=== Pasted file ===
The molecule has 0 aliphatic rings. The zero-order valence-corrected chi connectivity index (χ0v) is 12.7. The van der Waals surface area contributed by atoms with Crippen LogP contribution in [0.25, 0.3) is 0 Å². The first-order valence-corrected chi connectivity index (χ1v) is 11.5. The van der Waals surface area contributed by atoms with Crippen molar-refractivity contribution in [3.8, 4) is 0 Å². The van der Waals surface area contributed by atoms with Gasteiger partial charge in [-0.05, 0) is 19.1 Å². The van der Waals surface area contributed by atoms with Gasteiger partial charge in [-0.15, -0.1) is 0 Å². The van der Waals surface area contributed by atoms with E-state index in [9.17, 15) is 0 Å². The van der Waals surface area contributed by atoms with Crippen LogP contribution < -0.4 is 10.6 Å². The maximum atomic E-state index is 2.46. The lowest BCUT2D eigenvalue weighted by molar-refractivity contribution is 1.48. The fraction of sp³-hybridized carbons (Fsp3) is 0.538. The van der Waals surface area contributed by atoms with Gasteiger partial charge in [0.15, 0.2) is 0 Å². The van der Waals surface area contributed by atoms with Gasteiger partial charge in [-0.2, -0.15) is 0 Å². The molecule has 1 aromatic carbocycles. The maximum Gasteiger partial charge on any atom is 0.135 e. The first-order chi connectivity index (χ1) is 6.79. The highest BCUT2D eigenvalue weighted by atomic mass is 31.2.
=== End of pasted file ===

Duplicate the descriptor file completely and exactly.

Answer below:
The molecule has 0 aliphatic rings. The zero-order valence-corrected chi connectivity index (χ0v) is 12.7. The van der Waals surface area contributed by atoms with Crippen LogP contribution in [0.25, 0.3) is 0 Å². The first-order valence-corrected chi connectivity index (χ1v) is 11.5. The van der Waals surface area contributed by atoms with Crippen molar-refractivity contribution in [3.8, 4) is 0 Å². The van der Waals surface area contributed by atoms with Gasteiger partial charge in [-0.05, 0) is 19.1 Å². The van der Waals surface area contributed by atoms with Gasteiger partial charge in [-0.15, -0.1) is 0 Å². The van der Waals surface area contributed by atoms with E-state index in [9.17, 15) is 0 Å². The van der Waals surface area contributed by atoms with Crippen LogP contribution < -0.4 is 10.6 Å². The maximum atomic E-state index is 2.46. The lowest BCUT2D eigenvalue weighted by molar-refractivity contribution is 1.48. The fraction of sp³-hybridized carbons (Fsp3) is 0.538. The van der Waals surface area contributed by atoms with Gasteiger partial charge in [0.15, 0.2) is 0 Å². The van der Waals surface area contributed by atoms with Gasteiger partial charge in [-0.2, -0.15) is 0 Å². The molecule has 1 aromatic carbocycles. The maximum Gasteiger partial charge on any atom is 0.135 e. The first-order chi connectivity index (χ1) is 6.79. The highest BCUT2D eigenvalue weighted by atomic mass is 31.2.